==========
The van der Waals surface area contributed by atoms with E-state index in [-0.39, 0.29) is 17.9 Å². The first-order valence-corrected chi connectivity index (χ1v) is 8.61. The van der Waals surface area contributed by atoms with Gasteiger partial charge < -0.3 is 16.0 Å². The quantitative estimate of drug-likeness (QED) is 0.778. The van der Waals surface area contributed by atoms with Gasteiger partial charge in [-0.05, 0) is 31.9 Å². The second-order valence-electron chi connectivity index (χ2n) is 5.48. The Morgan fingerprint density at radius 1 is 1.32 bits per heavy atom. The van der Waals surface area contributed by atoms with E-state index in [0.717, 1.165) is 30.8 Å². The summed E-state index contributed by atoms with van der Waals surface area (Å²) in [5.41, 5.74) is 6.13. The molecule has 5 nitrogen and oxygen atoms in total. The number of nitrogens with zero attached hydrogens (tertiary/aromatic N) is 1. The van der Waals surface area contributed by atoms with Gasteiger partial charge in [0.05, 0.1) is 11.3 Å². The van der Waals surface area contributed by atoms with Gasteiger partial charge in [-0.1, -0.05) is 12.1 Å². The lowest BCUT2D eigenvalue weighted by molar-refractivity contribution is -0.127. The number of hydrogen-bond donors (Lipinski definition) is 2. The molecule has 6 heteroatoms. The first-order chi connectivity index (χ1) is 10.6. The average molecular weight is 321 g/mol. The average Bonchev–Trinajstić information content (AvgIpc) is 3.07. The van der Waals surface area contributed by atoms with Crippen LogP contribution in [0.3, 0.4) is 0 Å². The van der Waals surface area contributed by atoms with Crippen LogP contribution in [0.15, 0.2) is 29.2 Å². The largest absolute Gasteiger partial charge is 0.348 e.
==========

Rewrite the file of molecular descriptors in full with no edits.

The van der Waals surface area contributed by atoms with E-state index in [-0.39, 0.29) is 17.9 Å². The first-order valence-corrected chi connectivity index (χ1v) is 8.61. The van der Waals surface area contributed by atoms with Gasteiger partial charge < -0.3 is 16.0 Å². The quantitative estimate of drug-likeness (QED) is 0.778. The van der Waals surface area contributed by atoms with Gasteiger partial charge in [-0.05, 0) is 31.9 Å². The second-order valence-electron chi connectivity index (χ2n) is 5.48. The Morgan fingerprint density at radius 1 is 1.32 bits per heavy atom. The van der Waals surface area contributed by atoms with E-state index in [0.717, 1.165) is 30.8 Å². The summed E-state index contributed by atoms with van der Waals surface area (Å²) in [5.41, 5.74) is 6.13. The molecule has 5 nitrogen and oxygen atoms in total. The number of nitrogens with zero attached hydrogens (tertiary/aromatic N) is 1. The van der Waals surface area contributed by atoms with Gasteiger partial charge in [0.05, 0.1) is 11.3 Å². The van der Waals surface area contributed by atoms with Gasteiger partial charge in [-0.1, -0.05) is 12.1 Å². The lowest BCUT2D eigenvalue weighted by molar-refractivity contribution is -0.127. The number of hydrogen-bond donors (Lipinski definition) is 2. The molecule has 6 heteroatoms. The first-order chi connectivity index (χ1) is 10.6. The average molecular weight is 321 g/mol. The average Bonchev–Trinajstić information content (AvgIpc) is 3.07. The van der Waals surface area contributed by atoms with Crippen LogP contribution in [0.3, 0.4) is 0 Å². The van der Waals surface area contributed by atoms with Crippen LogP contribution in [0.15, 0.2) is 29.2 Å². The largest absolute Gasteiger partial charge is 0.348 e.